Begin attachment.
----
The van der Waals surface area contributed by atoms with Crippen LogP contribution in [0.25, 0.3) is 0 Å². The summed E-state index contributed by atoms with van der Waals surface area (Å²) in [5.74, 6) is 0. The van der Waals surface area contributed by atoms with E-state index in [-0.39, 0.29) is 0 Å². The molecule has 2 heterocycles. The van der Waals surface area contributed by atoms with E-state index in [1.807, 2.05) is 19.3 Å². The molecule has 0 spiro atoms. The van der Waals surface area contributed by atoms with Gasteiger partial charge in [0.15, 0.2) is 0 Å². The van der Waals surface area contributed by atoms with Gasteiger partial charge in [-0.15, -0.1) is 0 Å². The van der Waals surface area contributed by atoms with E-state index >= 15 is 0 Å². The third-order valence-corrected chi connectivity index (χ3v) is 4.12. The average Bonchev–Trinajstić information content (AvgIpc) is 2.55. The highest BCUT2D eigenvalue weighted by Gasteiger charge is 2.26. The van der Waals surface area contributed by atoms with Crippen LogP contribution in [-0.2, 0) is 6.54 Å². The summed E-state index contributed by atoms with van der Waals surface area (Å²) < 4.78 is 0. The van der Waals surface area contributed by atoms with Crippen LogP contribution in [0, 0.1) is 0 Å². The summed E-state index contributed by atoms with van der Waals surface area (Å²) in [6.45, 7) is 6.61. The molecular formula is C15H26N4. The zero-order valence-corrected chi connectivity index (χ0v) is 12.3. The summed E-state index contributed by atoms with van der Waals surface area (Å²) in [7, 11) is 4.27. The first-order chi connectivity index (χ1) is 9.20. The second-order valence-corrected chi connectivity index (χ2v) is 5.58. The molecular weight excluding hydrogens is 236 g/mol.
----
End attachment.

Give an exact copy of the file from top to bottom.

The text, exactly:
The van der Waals surface area contributed by atoms with Crippen LogP contribution in [0.25, 0.3) is 0 Å². The summed E-state index contributed by atoms with van der Waals surface area (Å²) in [5.74, 6) is 0. The van der Waals surface area contributed by atoms with E-state index in [-0.39, 0.29) is 0 Å². The molecule has 2 heterocycles. The van der Waals surface area contributed by atoms with E-state index in [1.807, 2.05) is 19.3 Å². The molecule has 0 spiro atoms. The van der Waals surface area contributed by atoms with Gasteiger partial charge in [0.15, 0.2) is 0 Å². The van der Waals surface area contributed by atoms with Gasteiger partial charge in [-0.15, -0.1) is 0 Å². The van der Waals surface area contributed by atoms with E-state index >= 15 is 0 Å². The third-order valence-corrected chi connectivity index (χ3v) is 4.12. The average Bonchev–Trinajstić information content (AvgIpc) is 2.55. The highest BCUT2D eigenvalue weighted by Gasteiger charge is 2.26. The van der Waals surface area contributed by atoms with Crippen LogP contribution in [-0.2, 0) is 6.54 Å². The summed E-state index contributed by atoms with van der Waals surface area (Å²) < 4.78 is 0. The van der Waals surface area contributed by atoms with Crippen LogP contribution in [0, 0.1) is 0 Å². The summed E-state index contributed by atoms with van der Waals surface area (Å²) in [6.45, 7) is 6.61. The molecular formula is C15H26N4. The zero-order valence-corrected chi connectivity index (χ0v) is 12.3. The summed E-state index contributed by atoms with van der Waals surface area (Å²) in [7, 11) is 4.27. The first-order chi connectivity index (χ1) is 9.20. The second-order valence-corrected chi connectivity index (χ2v) is 5.58. The molecular weight excluding hydrogens is 236 g/mol.